There’s just one problem with playing up Zhao’s involvement: Her win was censored in China, the country of her birth. Not only did the Chinese government ban the Oscars broadcast, thanks to the nomination of a short documentary highlighting the brutal repression of pro-democracy protesters in Hong Kong, censors also scrubbed news of Zhao’s win from Chinese websites and social media platforms.
The nominal reason for this censorship revolves around comments Zhao made years ago in which she said that, growing up, China had been a place “where there are lies everywhere.” This sort of language is hard for the Chinese Communist Party to tolerate, given that it’s true and authoritarian regimes bristle at truth more than anything else.
Still, the news came as a surprise to some in the United States. After all, this was a historic win! Zhao was the first woman of color to win the best director award, and she did so for a movie that had a deeply dyspeptic take on the nature of American society and the U.S. economic system. Plus, she’s a Chinese national. Certainly this represents a huge amount of prestige for the Chinese government, does it not?
This is a decidedly American — specifically, American progressive — way of looking at things, one that prizes the prism of identity above all else.
Disney has made a concerted effort to appeal to Chinese audiences, but it has done so in a way, informed by this perspective, that assumes the best way to do so is to elevate concerns about ethnic identity. This is why Disney made a live-action “Mulan” film, one set in China with Chinese actors. However, Chinese audiences can already get that sort of product from their own burgeoning film industry, and they can get it in a way that’s more authentic, less prone to falling into cultural traps, and told by storytellers who understand Chinese tropes and tastes with native fluency.
Then there’s “Raya and the Last Dragon,” another Disney movie that has flopped in China despite hopes that the East Asian flavor of the story, based largely on Southeast Asian myths, might play well with Chinese audiences. And now Disney is confronted with this Chloé Zhao situation, a directorial hire the Mouse House undoubtedly thought would shore up its standing in China, a territory that has provided so much revenue for these tentpoles in the MCU era.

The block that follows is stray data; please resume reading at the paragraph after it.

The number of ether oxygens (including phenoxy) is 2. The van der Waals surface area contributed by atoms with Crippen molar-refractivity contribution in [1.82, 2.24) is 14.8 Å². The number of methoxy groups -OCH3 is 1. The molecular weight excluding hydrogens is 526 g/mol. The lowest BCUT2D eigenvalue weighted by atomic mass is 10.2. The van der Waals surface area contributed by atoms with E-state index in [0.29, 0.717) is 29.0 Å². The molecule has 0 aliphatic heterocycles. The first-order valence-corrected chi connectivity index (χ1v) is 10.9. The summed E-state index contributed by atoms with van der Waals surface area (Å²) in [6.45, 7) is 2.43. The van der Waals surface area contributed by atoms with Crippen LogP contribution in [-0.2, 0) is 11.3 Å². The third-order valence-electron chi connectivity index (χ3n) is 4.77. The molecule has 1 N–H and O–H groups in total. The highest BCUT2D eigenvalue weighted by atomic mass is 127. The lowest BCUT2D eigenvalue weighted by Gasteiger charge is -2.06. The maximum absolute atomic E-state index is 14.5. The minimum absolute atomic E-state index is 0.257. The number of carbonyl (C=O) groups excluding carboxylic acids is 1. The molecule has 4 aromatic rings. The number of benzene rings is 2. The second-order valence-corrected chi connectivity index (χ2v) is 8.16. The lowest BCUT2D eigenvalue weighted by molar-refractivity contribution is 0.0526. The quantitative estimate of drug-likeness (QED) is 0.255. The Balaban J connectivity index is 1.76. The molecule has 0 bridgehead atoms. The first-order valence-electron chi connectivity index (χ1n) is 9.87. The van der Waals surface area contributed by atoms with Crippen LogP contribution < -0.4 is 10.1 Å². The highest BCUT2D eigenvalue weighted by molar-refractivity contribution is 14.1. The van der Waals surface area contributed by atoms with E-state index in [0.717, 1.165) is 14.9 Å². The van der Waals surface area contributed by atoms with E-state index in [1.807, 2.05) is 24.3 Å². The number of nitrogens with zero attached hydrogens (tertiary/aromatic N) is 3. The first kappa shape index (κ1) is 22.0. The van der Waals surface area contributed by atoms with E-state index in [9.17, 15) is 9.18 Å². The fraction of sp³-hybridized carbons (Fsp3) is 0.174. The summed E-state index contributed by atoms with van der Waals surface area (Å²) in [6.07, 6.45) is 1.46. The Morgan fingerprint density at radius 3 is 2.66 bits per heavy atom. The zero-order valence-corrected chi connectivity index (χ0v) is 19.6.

Part of the challenge is that Chinese audiences are no longer as easily impressed by token efforts at including China as part of a big-budget production; we’re a long way from the days of throwaway scenes in “Iron Man 3” included only for Chinese audiences.
A bigger problem for Disney, though, is that Zhao represents a very real manifestation of the American Dream: She’s a foreign national who has come to America, broken into a difficult industry and found enormous success. This is exactly what the Chinese Communist Party fears the most: Zhao is a talented citizen who has left her homeland, has found greater freedoms in the United States and, perhaps most importantly, has not returned to China after achieving greatness. This, more than her comments about China being a land of lies, is what terrifies the CCP, according to Hollywood exec Chris Fenton.
“Chloé went off to the outside world, got educated, learned the craft of filmmaking and then excelled at it,” said Fenton, author of “Feeding the Dragon: Inside the Trillion Dollar Dilemma Facing Hollywood, the NBA, & American Business.” “If Chloé decides after all those accolades and all that education and all that experience and expertise to continue living outside of China’s borders, that’s a blemish on the CCP. … Unless she does what Yao Ming did — he did the same thing, conquered the global stage, but came back to the homeland — [her problem with the CCP] never goes away.”
This is why, as much as Zhao represents the American Dream, she also represents the Chinese nightmare. And that’s a nightmare that must be keeping Disney up at night.